Profit up 4.6% to $9.9 billion

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CBA has announced its eighth record profit. Picture: Peter Parks/AFP

COMMONWEALTH Bank has posted a record profit of $9.9 billion.

Announcings its annual results on Wednesday, the bank said net cash profit rose 4.6 per cent to $9.881 billion in the 2017 financial year, with its statutory profit up 7.6 per cent to $9.928 billion.

It’s the eighth record annual profit in a row for the nation’s largest bank, and comes amid allegations by the Australian Transaction Reports and Analysis Centre (AUSTRAC) of more than 53,000 breaches of anti-money laundering and counter-terrorism financing laws.

On Tuesday, CommBank announced it had stripped chief executive Ian Narev and other executives of their bonuses to demonstrate “collective accountability”, although it has blamed the breaches on an IT error.

“Commonwealth Bank’s performance this year has again contributed to the financial wellbeing of our customers, shareholders, our people and the Australian economy,” Mr Narev said in a statement. “This is the result of our consistent focus on customer satisfaction, innovation and financial strength.”

But despite increased interest rates for investor and interest-only home loans following a crackdown by the prudential regulator earlier this year, the bank’s net interest margin fell by three basis points to 2.11 per cent.

The bank said higher wholesale funding costs and increased competition in home and business lending “more than offset” asset repricing. CommBank has declared a dividend of $4.29 for the year, up from $4.20 per share.

On the outlook for the coming year, Mr Narev said headline indicators showed the Australian economy remained “sound overall, albeit variable”. “However many households are concerned about job security, wages and the cost of living,” he said.

“Cyclical investment in mining and construction has underpinned our economy for some time. The next wave of more broadbased business investment that we need to secure jobs and lift wages is important. Business balance sheets have the capacity, and we have a strong banking system.

“But global caution remains high due to geopolitical change and less expansionist monetary policy. So all of us need to focus on working together to create an environment where businesses continue to invest to create rewarding jobs.

“For our part, we will continue to strengthen our balance sheet to ensure that we can support our customers through a variety of economic scenarios.

“We will also maintain our focus on our long term sources of competitive advantage in our customer base and in technology, while accelerating the focus on productivity that we need to remain competitive for the long term, and listening more to our community to strengthen trust.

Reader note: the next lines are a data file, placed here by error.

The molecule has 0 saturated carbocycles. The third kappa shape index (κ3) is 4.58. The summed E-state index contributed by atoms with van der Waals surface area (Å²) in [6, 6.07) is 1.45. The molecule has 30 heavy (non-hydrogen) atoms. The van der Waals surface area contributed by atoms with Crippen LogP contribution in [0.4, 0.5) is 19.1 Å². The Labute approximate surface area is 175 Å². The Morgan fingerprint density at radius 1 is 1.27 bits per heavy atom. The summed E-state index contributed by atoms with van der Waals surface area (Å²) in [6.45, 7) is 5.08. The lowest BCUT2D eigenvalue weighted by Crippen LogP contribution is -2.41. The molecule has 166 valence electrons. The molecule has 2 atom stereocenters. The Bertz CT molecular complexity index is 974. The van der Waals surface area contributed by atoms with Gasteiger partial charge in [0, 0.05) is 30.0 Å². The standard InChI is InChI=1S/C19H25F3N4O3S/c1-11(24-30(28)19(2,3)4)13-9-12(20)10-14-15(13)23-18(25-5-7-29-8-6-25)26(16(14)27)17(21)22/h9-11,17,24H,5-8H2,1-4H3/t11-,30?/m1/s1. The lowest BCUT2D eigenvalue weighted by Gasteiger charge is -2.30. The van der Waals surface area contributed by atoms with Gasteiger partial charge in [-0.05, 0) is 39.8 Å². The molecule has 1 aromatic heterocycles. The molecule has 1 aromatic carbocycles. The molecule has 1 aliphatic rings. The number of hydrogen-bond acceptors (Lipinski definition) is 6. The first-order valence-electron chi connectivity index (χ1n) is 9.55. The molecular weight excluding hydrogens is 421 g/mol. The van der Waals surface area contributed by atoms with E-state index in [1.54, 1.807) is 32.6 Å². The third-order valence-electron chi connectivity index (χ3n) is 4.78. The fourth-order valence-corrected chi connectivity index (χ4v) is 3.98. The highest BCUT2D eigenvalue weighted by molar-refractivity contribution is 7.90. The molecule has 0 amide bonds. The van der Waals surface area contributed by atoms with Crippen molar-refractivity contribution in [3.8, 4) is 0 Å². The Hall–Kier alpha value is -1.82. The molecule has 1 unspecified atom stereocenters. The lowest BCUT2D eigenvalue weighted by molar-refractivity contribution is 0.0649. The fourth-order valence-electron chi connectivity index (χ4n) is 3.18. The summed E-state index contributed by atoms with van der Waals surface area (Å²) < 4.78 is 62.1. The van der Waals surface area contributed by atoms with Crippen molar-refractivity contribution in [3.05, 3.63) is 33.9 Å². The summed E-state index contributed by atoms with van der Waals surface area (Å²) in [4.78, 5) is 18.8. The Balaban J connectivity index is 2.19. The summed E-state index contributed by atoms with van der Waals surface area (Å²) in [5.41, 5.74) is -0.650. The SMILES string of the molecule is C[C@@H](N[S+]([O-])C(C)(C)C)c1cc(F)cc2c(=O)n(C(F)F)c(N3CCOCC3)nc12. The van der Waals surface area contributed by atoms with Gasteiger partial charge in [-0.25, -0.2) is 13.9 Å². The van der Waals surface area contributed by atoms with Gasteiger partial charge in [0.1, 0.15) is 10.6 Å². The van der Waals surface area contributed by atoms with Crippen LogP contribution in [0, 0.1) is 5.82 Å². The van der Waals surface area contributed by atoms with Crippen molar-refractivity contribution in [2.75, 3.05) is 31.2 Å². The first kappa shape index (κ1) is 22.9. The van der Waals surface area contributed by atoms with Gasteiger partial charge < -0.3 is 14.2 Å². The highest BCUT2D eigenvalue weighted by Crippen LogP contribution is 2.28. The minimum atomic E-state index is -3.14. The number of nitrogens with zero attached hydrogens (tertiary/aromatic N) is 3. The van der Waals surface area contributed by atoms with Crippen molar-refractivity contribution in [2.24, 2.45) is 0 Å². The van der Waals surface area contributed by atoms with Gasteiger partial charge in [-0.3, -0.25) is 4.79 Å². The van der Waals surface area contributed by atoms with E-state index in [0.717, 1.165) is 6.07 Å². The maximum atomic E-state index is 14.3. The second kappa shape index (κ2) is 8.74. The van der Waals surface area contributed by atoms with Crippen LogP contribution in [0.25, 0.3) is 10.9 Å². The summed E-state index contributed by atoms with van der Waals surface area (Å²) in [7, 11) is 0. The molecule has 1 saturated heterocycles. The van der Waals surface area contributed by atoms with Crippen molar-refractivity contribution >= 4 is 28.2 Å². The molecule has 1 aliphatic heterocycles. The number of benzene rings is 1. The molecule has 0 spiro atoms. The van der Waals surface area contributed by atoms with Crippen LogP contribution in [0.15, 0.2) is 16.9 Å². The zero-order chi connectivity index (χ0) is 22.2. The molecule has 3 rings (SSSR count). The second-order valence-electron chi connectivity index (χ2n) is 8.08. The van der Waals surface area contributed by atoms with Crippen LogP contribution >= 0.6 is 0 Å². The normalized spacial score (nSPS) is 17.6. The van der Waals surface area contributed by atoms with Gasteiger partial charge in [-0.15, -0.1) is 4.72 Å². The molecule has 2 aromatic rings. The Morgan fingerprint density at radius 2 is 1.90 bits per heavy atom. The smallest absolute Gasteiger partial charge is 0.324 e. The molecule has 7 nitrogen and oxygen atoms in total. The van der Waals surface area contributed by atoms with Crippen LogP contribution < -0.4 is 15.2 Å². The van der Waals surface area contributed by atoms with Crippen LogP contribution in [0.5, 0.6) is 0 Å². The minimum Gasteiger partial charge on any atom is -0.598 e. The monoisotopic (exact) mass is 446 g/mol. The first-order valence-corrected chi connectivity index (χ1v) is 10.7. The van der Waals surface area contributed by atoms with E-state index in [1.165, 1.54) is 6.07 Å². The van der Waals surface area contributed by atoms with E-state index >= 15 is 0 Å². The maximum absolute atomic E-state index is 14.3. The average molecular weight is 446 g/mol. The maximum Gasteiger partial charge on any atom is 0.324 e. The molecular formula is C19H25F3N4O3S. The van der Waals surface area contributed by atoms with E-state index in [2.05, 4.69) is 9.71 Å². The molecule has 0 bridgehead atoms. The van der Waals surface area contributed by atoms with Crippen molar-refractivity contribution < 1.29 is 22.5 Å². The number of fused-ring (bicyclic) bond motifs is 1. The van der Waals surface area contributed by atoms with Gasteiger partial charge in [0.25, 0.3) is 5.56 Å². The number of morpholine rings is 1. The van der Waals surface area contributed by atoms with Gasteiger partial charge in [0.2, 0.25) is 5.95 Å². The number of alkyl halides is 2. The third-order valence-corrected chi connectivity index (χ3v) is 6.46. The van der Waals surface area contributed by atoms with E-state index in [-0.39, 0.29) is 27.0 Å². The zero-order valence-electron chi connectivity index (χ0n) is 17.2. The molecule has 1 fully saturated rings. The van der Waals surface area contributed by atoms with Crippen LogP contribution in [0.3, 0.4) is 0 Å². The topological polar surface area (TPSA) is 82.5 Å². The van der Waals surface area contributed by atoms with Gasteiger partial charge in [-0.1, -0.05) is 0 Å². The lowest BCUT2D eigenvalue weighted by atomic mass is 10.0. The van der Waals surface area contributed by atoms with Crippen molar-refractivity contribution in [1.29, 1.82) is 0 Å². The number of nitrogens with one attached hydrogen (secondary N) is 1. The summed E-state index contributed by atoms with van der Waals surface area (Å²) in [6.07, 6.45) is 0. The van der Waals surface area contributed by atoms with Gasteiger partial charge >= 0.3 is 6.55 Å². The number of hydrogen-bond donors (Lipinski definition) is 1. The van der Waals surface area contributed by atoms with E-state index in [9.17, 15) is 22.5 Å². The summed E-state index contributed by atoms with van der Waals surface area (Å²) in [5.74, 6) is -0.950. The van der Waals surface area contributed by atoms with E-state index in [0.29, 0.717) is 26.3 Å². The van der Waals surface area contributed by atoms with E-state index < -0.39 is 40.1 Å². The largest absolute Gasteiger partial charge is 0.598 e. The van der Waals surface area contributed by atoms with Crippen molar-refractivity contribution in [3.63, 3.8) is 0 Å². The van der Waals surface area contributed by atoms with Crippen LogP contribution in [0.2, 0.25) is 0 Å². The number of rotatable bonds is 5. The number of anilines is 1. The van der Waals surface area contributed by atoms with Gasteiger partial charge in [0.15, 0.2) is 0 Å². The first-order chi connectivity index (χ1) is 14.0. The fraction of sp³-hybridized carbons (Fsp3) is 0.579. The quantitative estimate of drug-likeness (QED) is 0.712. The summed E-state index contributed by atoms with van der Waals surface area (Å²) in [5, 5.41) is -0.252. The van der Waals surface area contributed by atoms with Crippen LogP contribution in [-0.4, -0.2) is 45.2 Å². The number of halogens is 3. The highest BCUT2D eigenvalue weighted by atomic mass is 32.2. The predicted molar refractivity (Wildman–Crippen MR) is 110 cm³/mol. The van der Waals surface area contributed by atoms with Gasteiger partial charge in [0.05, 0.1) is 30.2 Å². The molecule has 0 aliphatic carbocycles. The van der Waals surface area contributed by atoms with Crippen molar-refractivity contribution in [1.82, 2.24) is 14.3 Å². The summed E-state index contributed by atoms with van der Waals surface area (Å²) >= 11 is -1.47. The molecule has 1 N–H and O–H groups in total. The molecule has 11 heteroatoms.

“And above all, we will continue to invest in our people, who are the most critical determinant of long term success.”

BEHAVIOUR ‘NOT DELIBERATE’

In a statement on the AUSTRAC case, CommBank chairman Catherine Livingstone said the bank had made “significant progress” on a “program of action” since the second half of 2015 when the allegations were first raised.

That included fixing the ATM “coding error”, changing “senior leadership in the key roles overseeing financial crimes compliance”, and recruiting more than 50 financial crime compliance professionals.

The bank has also rolled out a “specialist hub” to improve customer on-boarding at the cost of $85 million, and upgraded its financial crime technology used to monitor suspicious activity at a cost of $40 million.

She said in addition to stripping bonuses, the board would “take an active role in addressing any further management accountability for the alleged actions or omissions”. “The board notes that it has no reason to believe that the allegations arose from deliberate or unethical behaviour, or any commercial motive,” Ms Livingstone said.

CommBank has also floated the potential sale of its CommInsure life insurance arm. Big Four rivals ANZ and National Australia Bank have already cut their exposure to wealth management.

The corporate watchdog in March cleared CommInsure of allegations its managers pressured doctors to alter medical opinions so it could deny claims but said some practices were “out of step with community expectations”.

“CommInsure and Sovereign are strong businesses with scale, expertise, competitive products and access to attractive distribution channels,” CBA said in a statement.

“While the discussions may lead to the divestment of those businesses, we will also consider a full range of alternatives, including retaining the businesses, reinsurance arrangements or other strategic options.”

— with AAP



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